Well, as promised, here’s a report on the more interesting points of my trip to America.
Firstly, the photos. The photos are now all uploaded to Flickr: you can either access them by city (Boston, Chicago, Philly, New York and Washington) or just view the whole lot. Secondly, internet access. Until I arrived in Philadelphia and checked my e-mail from the Inquirer offices, I had little to no access to my beloved internet beyond brief e-mail checks in my Chicago youth hostel. This is because the internet café, far from having the ubiquity that it has in other countries, is very difficult to find in the States, principally due to the blossoming phenomenon of wireless internet access. After all, why use some horrible, clunky, impersonal computer when you can sit back in your beloved Starbucks with your beloved latté and your beloved PowerBook? Of course, this doesn’t do the laptopless masses too much good: much as I’d love to cart my 20-inch iMac around America, that would be somewhere between impractical and ludicrous.
Moving on to specifics, the highlights from each city were:
- Boston: Quincy Market. Row upon row of shops selling just about every kind of food you can think of (yes, including two clam chowder shops). Just walking from one end to the other is an olfactory experience in itself.
- Chicago: the whole city just knocked me sideways. I had no clue of what to expect from the Windy City, having only added it to my itinerary at the last minute, so most of my first day there was spent in shocked wonderment. The best part of it would have to be the Second City comedy club.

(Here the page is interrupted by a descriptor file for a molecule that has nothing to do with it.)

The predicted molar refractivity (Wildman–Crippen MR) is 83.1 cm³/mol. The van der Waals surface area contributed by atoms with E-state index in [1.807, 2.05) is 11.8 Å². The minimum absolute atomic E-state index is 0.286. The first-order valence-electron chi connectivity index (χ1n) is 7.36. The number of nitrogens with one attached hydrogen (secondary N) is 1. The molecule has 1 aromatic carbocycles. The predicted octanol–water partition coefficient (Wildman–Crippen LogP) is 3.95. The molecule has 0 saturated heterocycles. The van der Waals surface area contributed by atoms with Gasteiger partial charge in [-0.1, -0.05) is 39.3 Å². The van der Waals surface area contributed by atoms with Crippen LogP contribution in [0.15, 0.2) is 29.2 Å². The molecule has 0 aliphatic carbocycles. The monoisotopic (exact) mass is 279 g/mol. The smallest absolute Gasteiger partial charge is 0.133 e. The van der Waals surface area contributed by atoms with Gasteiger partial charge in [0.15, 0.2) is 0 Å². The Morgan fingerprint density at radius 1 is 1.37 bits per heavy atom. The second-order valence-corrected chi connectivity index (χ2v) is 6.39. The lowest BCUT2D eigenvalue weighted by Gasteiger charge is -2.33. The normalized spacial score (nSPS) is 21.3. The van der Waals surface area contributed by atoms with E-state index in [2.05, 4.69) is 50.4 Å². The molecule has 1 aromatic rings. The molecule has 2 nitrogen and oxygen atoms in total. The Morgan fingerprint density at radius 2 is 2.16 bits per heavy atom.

- Philadelphia: eating cheesesteaks (possibly the least healthy food ever invented): two men, each with half a cheesesteak from Pat’s and half a cheesesteak from Geno’s. Add fries covered in Cheez Whiz and you’ve got a brilliant meal. Add 24 hours and you’ve got indigestion.
- New York: walking out of Penn Station and seeing Macy’s (the largest department store in America, possibly the world) right in front of me was probably the most striking moment. I think my words were “Wow, that’s big”. The most pleasant was probably Central Park for the sheer size and beauty of it.
- Washington: the party allegedly in my honour but actually an excuse for a load of journalists to meet up, talk about the state of the world and drink Bloody Marys. Add in marvellous food and one has a recipe for much winnage.
For now, that is all. Expect the second half of this post in a couple of days where I plan to talk about these crazy Americans and their crazy culture, about why I love staying in America and how I learned to stop worrying and love the Queen.